• Diet can play an important role in bone health. To decrease your risk of osteoporosis, it is especially important to get enough calcium, vitamin D and vitamin K. Good sources of calcium include dairy products, nuts, whole grains, green leafy vegetables, and calcium supplements. Good sources of vitamin D include eggs, fatty fish, fortified dairy products and breakfast cereals, and direct sunlight (which helps vitamin D form in the skin). Good sources of vitamin K are green leafy vegetables like kale, greens, spinach, broccoli, cabbage or lettuce.
  • A diet with enough calcium and vitamin D helps make your bones strong. Many people get less than half the calcium they need. Good sources of calcium are: Low-fat milk, yogurt, and cheese
  • Foods with added calcium such as orange juice, cereals, and breads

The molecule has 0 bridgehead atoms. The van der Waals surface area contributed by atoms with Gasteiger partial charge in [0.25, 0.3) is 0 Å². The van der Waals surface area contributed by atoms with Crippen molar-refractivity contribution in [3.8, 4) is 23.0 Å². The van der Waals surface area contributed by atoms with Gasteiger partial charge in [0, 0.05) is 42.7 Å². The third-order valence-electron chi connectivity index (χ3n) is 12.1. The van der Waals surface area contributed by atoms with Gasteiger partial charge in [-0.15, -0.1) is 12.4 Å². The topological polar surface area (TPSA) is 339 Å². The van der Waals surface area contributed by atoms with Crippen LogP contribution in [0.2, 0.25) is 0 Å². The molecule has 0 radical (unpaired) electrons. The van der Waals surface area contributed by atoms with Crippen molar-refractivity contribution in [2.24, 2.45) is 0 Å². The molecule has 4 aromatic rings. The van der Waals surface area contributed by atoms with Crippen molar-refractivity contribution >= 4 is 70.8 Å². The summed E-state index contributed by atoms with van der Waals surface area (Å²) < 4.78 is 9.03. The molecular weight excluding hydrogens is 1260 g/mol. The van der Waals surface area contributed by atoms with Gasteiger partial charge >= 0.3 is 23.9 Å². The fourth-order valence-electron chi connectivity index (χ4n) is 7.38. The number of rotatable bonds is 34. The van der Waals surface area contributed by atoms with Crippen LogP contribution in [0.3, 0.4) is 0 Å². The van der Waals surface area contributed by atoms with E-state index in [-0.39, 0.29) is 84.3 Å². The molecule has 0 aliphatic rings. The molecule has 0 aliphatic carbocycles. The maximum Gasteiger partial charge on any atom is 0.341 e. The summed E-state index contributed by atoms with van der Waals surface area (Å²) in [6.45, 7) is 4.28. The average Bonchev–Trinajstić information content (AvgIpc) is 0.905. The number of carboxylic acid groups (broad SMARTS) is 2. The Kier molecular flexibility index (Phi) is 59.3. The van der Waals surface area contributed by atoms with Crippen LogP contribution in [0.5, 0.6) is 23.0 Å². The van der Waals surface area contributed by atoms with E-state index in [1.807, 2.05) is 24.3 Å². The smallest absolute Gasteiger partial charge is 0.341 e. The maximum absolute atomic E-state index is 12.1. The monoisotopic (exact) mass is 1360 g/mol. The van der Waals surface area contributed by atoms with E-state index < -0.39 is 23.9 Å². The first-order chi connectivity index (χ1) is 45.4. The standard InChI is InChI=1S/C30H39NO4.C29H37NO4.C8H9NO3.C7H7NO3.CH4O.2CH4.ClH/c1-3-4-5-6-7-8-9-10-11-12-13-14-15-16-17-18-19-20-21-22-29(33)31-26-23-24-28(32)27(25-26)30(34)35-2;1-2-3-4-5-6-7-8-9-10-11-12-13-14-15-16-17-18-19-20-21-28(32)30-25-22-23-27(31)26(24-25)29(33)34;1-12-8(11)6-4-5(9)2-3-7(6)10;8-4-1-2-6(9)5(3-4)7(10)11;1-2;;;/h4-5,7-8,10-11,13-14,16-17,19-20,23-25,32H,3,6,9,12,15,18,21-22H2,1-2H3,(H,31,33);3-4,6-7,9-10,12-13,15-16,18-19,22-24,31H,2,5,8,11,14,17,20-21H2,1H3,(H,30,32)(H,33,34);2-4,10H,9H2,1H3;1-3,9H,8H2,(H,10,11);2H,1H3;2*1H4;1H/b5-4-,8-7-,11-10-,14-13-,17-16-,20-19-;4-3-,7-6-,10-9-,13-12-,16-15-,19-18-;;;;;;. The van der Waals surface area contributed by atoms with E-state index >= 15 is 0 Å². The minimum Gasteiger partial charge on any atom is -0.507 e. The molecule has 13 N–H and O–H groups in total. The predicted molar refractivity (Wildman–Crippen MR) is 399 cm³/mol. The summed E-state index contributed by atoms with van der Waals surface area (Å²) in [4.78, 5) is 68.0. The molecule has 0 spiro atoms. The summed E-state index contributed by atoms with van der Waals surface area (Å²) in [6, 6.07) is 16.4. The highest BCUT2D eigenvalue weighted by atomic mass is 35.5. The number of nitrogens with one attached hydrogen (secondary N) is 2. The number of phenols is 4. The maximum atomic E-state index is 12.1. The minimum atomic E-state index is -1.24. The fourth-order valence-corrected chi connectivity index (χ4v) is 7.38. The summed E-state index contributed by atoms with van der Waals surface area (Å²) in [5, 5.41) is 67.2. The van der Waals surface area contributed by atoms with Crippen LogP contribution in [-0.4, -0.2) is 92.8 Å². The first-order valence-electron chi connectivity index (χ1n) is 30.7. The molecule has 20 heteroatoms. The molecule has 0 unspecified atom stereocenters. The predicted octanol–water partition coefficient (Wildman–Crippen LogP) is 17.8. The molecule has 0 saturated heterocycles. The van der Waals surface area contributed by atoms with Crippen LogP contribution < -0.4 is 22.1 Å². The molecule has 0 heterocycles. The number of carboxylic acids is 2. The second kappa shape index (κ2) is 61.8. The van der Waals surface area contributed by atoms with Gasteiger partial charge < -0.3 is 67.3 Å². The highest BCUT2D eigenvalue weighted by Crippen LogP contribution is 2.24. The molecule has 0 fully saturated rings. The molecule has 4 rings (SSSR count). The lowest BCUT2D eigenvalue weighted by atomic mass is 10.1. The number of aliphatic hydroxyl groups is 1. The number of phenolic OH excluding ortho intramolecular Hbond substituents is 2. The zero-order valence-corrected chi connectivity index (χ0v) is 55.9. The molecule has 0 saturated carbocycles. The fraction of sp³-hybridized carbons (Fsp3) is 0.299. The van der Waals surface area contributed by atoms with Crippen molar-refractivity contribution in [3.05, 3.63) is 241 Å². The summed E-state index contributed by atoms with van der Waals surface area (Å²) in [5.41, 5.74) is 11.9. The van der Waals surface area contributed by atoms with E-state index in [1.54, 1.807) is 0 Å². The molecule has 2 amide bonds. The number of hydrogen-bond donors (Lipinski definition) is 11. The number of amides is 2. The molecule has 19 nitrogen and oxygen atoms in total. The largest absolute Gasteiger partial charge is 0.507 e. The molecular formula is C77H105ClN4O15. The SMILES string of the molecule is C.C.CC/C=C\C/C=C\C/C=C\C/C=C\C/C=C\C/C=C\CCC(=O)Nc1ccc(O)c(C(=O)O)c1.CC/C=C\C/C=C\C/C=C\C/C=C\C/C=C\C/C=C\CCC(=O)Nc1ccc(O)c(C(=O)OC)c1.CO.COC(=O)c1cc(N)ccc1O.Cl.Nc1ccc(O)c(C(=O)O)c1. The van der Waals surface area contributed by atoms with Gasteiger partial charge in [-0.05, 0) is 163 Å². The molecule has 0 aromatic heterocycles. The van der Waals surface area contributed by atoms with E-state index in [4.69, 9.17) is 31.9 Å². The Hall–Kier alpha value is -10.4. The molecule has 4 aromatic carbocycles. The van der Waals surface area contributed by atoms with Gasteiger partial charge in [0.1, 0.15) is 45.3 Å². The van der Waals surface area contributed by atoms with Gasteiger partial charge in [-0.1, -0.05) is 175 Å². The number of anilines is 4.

• Vitamin D is needed for strong bones. Your body makes vitamin D in the skin when you are out in the sun. Some people get all the vitamin D they need from sunlight. Others need to take vitamin D pills.
  • Good sources of calcium include dairy products, nuts, whole grains, green leafy vegetables, and calcium supplements.
  • Good sources of vitamin D include eggs, fatty fish, fortified dairy products and breakfast cereals, and direct sunlight (which helps vitamin D form in the skin). #
  • Good sources of vitamin K are green leafy vegetables like kale, greens, spinach, broccoli, cabbage or lettuce.